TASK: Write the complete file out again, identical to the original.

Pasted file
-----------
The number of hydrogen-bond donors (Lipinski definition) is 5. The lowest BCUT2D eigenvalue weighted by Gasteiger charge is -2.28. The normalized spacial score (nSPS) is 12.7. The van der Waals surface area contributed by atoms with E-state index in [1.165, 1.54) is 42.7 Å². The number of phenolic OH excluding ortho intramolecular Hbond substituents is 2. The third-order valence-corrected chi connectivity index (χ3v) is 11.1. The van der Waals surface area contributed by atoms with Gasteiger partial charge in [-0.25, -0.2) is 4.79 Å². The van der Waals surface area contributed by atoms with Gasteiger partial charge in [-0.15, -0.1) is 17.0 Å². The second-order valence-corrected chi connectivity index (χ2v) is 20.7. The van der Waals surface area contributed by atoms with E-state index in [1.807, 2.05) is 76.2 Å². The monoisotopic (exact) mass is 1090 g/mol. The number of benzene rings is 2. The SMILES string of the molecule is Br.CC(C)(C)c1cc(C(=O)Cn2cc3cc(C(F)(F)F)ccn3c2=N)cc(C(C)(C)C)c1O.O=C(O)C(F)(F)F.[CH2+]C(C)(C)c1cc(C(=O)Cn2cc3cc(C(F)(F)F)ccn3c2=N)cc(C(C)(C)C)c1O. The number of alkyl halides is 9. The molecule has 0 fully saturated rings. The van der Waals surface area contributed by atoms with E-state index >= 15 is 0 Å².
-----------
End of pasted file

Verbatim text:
The number of hydrogen-bond donors (Lipinski definition) is 5. The lowest BCUT2D eigenvalue weighted by Gasteiger charge is -2.28. The normalized spacial score (nSPS) is 12.7. The van der Waals surface area contributed by atoms with E-state index in [1.165, 1.54) is 42.7 Å². The number of phenolic OH excluding ortho intramolecular Hbond substituents is 2. The third-order valence-corrected chi connectivity index (χ3v) is 11.1. The van der Waals surface area contributed by atoms with Gasteiger partial charge in [-0.25, -0.2) is 4.79 Å². The van der Waals surface area contributed by atoms with Gasteiger partial charge in [-0.15, -0.1) is 17.0 Å². The second-order valence-corrected chi connectivity index (χ2v) is 20.7. The van der Waals surface area contributed by atoms with E-state index in [1.807, 2.05) is 76.2 Å². The monoisotopic (exact) mass is 1090 g/mol. The number of benzene rings is 2. The SMILES string of the molecule is Br.CC(C)(C)c1cc(C(=O)Cn2cc3cc(C(F)(F)F)ccn3c2=N)cc(C(C)(C)C)c1O.O=C(O)C(F)(F)F.[CH2+]C(C)(C)c1cc(C(=O)Cn2cc3cc(C(F)(F)F)ccn3c2=N)cc(C(C)(C)C)c1O. The number of alkyl halides is 9. The molecule has 0 fully saturated rings. The van der Waals surface area contributed by atoms with E-state index >= 15 is 0 Å².